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Extended writing Framing Metaphor

Metaphors and freedom: On Tolkien’s notion of allegory vs applicability

On rereading Tolkien’s Lord of the Rings, I was struck by this passage in his foreword to the second edition: I cordially dislike allegory in all its manifestations, and always have done so since I grew old and wary enough to detect its presence. I much prefer history, true or feigned, with its varied applicability […]

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Extended writing Knowledge Linguistics Metaphor Scholarship

Anthropologists’ metaphorical shenanigans: Or how (not) to research metaphor

Over on the excellent ‘Genealogy of Religion’, Cris Campbell waved a friendly red rag in front of my eyes to make me incensed over exaggerated claims (some) anthropologists make about metaphors. I had expressed some doubts in previous comments but felt that perhaps this particular one deserves its own post. The book Cris refers to […]

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Blending Extended writing Framing Knowledge Metaphor Philosophy of Science

What is not a metaphor: Modelling the world through language, thought, science, or action

The role of metaphor in science debate (Background) Recently, the LSE podcast an interesting panel on the subject of “Metaphors and Science”. It featured three speakers talking about the interface between metaphor and various ‘scientific’ disciplines (economics, physics and surgery). Unlike many such occasions, all speakers were actually very knowledgeable and thoughtful on the subject. […]

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Extended writing Framing Linguistics

Binders full of women with mighty pens: What is metonymy

Metonymy in the wild Things were not going well for Mitt Romney in early autumn of last year. And then he responded to a query about gender equality with this sentence: “I had the chance to pull together a cabinet, and all the applicants seemed to be men… I went to a number of women’s […]

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Extended writing Framing Language Metaphor Philosophy of Science

Pervasiveness of Obliging Metaphors in Thought and Deed

“when history is at its most obliging, the history-writer needs be at his most wary.” (China by John Keay) I came across this nugget of wisdom when I was re-reading the Introduction to John Keay’s history of China. And it struck me that in some way this quote could be a part of the motto […]

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Extended writing Linguistics Metaphor

How we use metaphors

I was reminded by this blog post on LousyLinguist that many people still see metaphor as an unproblematic homogeneous concept leading to much circular thinking about them.  I wrote about that quite a few years ago in: Lukeš, D., 2005. Towards a classification of metaphor use in text: Issues in conceptual discourse analysis of a […]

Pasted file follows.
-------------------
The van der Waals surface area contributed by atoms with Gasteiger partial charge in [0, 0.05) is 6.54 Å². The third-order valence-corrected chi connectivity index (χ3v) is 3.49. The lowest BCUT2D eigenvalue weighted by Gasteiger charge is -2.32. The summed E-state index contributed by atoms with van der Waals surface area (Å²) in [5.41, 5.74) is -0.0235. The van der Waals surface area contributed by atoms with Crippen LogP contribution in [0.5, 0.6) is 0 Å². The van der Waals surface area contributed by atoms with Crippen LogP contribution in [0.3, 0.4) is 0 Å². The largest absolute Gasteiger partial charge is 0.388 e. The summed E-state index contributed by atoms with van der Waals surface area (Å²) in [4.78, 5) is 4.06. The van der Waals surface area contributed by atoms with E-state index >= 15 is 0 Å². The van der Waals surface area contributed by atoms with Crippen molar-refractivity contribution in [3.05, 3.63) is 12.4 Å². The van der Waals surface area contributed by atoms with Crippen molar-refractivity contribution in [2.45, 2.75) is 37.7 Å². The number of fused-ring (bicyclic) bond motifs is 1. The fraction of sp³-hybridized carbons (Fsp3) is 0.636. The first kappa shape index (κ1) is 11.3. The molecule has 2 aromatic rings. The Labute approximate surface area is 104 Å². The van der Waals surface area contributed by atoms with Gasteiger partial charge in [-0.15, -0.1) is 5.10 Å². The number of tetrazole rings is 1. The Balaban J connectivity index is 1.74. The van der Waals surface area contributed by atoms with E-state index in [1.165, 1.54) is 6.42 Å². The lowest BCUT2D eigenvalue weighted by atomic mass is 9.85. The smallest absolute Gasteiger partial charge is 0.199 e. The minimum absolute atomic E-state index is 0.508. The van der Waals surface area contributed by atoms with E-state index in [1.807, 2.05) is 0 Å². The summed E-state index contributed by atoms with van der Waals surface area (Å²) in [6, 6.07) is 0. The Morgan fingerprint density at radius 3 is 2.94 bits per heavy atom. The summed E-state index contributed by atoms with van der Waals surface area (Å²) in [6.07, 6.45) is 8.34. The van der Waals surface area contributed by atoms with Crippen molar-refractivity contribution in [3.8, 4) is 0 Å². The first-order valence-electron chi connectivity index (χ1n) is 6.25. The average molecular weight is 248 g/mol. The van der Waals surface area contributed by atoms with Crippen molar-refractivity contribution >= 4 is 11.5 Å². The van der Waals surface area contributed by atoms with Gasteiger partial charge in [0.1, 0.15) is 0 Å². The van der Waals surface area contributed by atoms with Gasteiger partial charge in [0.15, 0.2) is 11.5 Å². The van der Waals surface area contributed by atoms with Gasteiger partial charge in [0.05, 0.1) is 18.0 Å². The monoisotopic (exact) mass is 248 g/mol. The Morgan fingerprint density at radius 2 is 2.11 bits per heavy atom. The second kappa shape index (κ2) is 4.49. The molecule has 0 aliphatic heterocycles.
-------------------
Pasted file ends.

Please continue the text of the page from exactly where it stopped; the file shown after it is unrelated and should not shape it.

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Extended writing Metaphor

Character Assasination through Metaphoric Pomposity: When one metaphor is not enough

George Lakoff is known for saying that “metaphors can kill” and he’s not wrong. But in that, metaphors are no different from any other language. The simple amoral imperative “Kill!” will do the job just as nicely. Nor are metaphors any better or worse at obfuscating than any other type of language. But they are […]

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Metaphor Scholarship

RaAM 9 Abstract: Of Doves and Cocks: Collective Negotiation of a Metaphoric Seduction

Given how long I’ve been studying metaphor (at least since 1991 when I first encountered Lakoff and Johnson’s work and full on since 2000) it is amazing that I have yet to attend a RaAM (Researching and Applying Metaphor) conference. I had an abstract accepted to one of the previous RaAMs but couldn’t go. This […]

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Blending Extended writing Framing Metaphor Poetry

Poetry without metaphor? Sure but can it darn your socks?

Over on the Language Log, Victor Mair puts to rest that all English expressions have to be tensed and thus prevent timeless poetry. He shares his translation of a 13th century Chinese poet thus: Autumn Thoughts by Ma Zhiyuan Withered wisteria, old tree, darkling crows – Little bridge over flowing water by someone’s house – Emaciated […]

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Extended writing Metaphor

Why don’t metaphorical hawks kill metaphorical doves?

A very common metaphor in the political discourse on war is that of doves (peaceniks) and hawks (war-mongers). It has been around at least since the cold war. But it stops at “doves=peaceful” and “hawks=aggressive”. It completely ignores other properties of the animals, e.g. the fact that “hawks hunt and kill doves”. I did a […]